An exploration of the occupational safety and health surveillance systems of other nations is useful in informing the design and development of occupational health and safety efforts in the United States. Although no other national surveillance system is directly comparable, primarily due to the structure of the workers’ compensation system in the United States, an overview of the characteristics of some of these systems informs possibilities for the evolution of the U.S. system. This chapter follows the organization of the previous chapter and is structured according to four general categories: occupational fatalities, occupational injuries and acute illnesses, occupational disease, and hazards and exposures. The work of Tedone (2017) was a useful resource in developing this chapter.
The Census of Fatal Occupational Injuries (CFOI) system (described in Chapter 4) for identifying all occupational injury fatalities in the United States is different from and likely more comprehensive than those in other industrialized nations. For example, the major difference between CFOI and fatal occupational injuries published by countries contributing data to Eurostat is that the CFOI is an active surveillance system and Eurostat relies on passively reported fatalities (Benavides et al., 2003). As a consequence, it is believed that the CFOI system provides a more complete assessment of fatalities from work. Australia maintains a Work-Related Traumatic Injury Fatalities system that, like CFOI, collects reports of fatal injuries from a variety of sources (Safe Work Australia, 2017a). The Australian
system also includes as work fatalities those that occur when commuting to or from work.
Occupational injury surveillance generally includes both traumatic injuries and acute occupational disease. Surveillance of most chronic occupational disease is considered below. Musculoskeletal disorders are often managed as injuries although they may result from repetitive trauma over time.
Occupational injury surveillance is managed in a variety of different ways by different countries. Differences include source of data, types of injuries covered, and work population exclusions. In general, there are two types of approaches and often countries will use a combination of these: compensation-based and noncompensation schemes. The scope and coverage of each national scheme varies somewhat depending on the source of data used for surveillance: employer records (establishment surveys), employee interviews (household or labor force surveys), administrative compensation data (workers’ compensation), and regulatory reporting (mandated reports to enforcement authorities). As illustrated below, those countries with mandatory accident insurance generally use records of compensation as the primary source of occupational injury data. By contrast, the United States relies more on regulatory reporting, databases, and statistical methodologies such as surveys (Walters, 2007).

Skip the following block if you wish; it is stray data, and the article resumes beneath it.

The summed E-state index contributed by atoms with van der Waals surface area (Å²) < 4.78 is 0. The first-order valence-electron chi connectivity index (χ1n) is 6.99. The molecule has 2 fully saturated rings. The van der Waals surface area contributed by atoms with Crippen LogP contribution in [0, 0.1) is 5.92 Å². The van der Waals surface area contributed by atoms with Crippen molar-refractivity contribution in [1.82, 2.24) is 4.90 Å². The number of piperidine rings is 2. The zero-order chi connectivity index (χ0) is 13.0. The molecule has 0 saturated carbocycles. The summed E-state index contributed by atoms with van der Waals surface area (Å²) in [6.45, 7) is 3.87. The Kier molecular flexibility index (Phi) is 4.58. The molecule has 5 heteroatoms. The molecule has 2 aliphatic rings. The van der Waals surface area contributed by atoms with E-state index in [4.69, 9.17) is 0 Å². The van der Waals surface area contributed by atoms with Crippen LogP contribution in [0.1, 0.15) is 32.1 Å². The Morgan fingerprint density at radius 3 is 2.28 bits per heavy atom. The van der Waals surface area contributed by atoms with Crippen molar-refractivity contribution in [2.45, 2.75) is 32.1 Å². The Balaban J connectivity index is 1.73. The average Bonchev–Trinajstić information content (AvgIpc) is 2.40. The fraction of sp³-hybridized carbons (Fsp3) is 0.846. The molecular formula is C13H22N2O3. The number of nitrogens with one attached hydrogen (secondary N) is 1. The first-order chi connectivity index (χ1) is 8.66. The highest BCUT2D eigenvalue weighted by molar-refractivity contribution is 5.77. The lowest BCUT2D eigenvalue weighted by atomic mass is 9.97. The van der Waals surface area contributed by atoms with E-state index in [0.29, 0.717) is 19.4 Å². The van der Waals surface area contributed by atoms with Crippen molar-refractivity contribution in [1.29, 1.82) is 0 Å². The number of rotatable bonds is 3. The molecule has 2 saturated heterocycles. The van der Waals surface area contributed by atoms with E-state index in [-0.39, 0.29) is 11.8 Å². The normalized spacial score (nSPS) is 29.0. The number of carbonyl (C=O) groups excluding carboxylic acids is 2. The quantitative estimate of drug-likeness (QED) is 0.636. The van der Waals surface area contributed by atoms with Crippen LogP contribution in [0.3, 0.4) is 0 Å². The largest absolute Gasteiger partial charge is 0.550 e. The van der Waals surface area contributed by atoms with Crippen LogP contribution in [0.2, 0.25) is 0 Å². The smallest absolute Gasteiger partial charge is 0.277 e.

Many developed nations have some type of national compensation scheme often integrated with their national health systems. Although the specific coverages vary by country the compensated injuries provide counts of injuries that qualify. These systems are passive but have national scope and, in that way, are quite different from the state-based systems in the United States. Canada is the exception, having a provincial-based system where accepted workers’ compensation claims may differ among provinces. Nonetheless, accepted claims are forwarded to a single source using a common format concerning standard data elements for collating and reporting on compensated injuries (AWCBC, 2017). The European Union (EU) members have agreed to a standard for reporting occupational injuries that account for a minimum of 3 days away from work (Eurostat, 2017a). Australia nonfatal injury reports include only cases that have been accepted for workers’ compensation and have a minimum of 1 week away from work (Safe Work Australia, 2017b). New Zealand occupational injury reports include data from all accepted claims along with a subgroup of those